Punjab minister Rana Gurjit Singh today lashed out at the Shiromani Akali Dal (SAD) for its accusations against Chief Minister Amarinder Singh and the Gandhi family over the row involving Canadian Defence Minister Harjit Singh Sajjan.
The Power and Irrigation Minister in the Amarinder-led Congress government in the state claimed that the "wild allegations" levelled by the SAD had exposed its "pro- Khalistani" leanings, considering that many Canadian liberals had criticised Sajjan for expressing such views.
The SAD, by siding with a "Khalistani sympathiser" like Sajjan, had proved that it did not have the welfare of Punjab or its people at heart but was only keen on promoting its "political interests" even if it meant "communalising" the state's environment, alleged Gurjit.
By choosing to deny a "fact acknowledged and accepted by many in Canada and India", the SAD was once again trying to "polarise the state on communal lines, as it has been doing over the past several years", he added.
The state government has been tracking the activities of the pro-Khalistani elements and had enough information to show that Sajjan was siding with such forces, which were perpetually trying to raise their heads in Punjab again, the Congress leader said.
Claiming that the Badal family-led SAD's "nefarious designs" to "communalise the state's fabric" had failed, with the voters "rejecting their efforts outright" in the recent Assembly polls, Gurjit said the people of Punjab would not allow their peace and harmony to be disrupted again at any cost.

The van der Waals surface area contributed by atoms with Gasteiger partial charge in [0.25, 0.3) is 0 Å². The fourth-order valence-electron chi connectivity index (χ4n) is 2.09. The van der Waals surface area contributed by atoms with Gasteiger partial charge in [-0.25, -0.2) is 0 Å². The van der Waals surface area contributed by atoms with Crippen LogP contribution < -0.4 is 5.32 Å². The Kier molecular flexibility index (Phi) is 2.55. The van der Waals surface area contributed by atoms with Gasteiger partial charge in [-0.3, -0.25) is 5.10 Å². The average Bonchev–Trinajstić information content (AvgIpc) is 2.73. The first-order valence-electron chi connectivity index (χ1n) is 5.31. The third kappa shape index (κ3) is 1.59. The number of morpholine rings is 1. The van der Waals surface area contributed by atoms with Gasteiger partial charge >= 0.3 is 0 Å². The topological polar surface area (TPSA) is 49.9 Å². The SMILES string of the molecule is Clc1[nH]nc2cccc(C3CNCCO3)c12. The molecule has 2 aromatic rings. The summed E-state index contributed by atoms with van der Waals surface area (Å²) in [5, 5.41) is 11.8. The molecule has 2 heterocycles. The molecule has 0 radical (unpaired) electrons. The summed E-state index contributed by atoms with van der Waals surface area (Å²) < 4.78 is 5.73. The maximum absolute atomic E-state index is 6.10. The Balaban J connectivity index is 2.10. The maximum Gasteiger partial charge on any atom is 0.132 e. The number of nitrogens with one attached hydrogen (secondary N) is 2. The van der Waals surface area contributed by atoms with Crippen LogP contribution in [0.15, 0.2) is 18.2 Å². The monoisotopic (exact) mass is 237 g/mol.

"We have suffered enough at the hands of extremists and will do everything in our power to prevent the revival of militancy in any form in the state," he added.
Gurjit also flayed the Akalis for "unnecessarily dragging" the Gandhi family into the Sajjan controversy.
Amarinder had never shied away from taking a principled stand on any issue, even if it meant breaking away from the party as he had done in the wake of Operation Blue Star, the Congress leader pointed out, adding that the chief minister believed in standing by his values and principles, irrespective of the impact it might have on his political career.
He claimed that Amarinder's stand on the 1984 anti-Sikh riots was "more than clear" and he had publicly articulated the same on several occasions.
The chief minister was not answerable to the Akalis, but was only accountable to the people of Punjab, who had given him a "resounding mandate" in the recent Assembly polls, said Gurjit.
Describing the Canadian Defence Minister as "pro- Khalistani", Amarinder had recently said he would not meet Sajjan during the latter's visit to Punjab.
(This story has not been edited by Business Standard staff and is auto-generated from a syndicated feed.)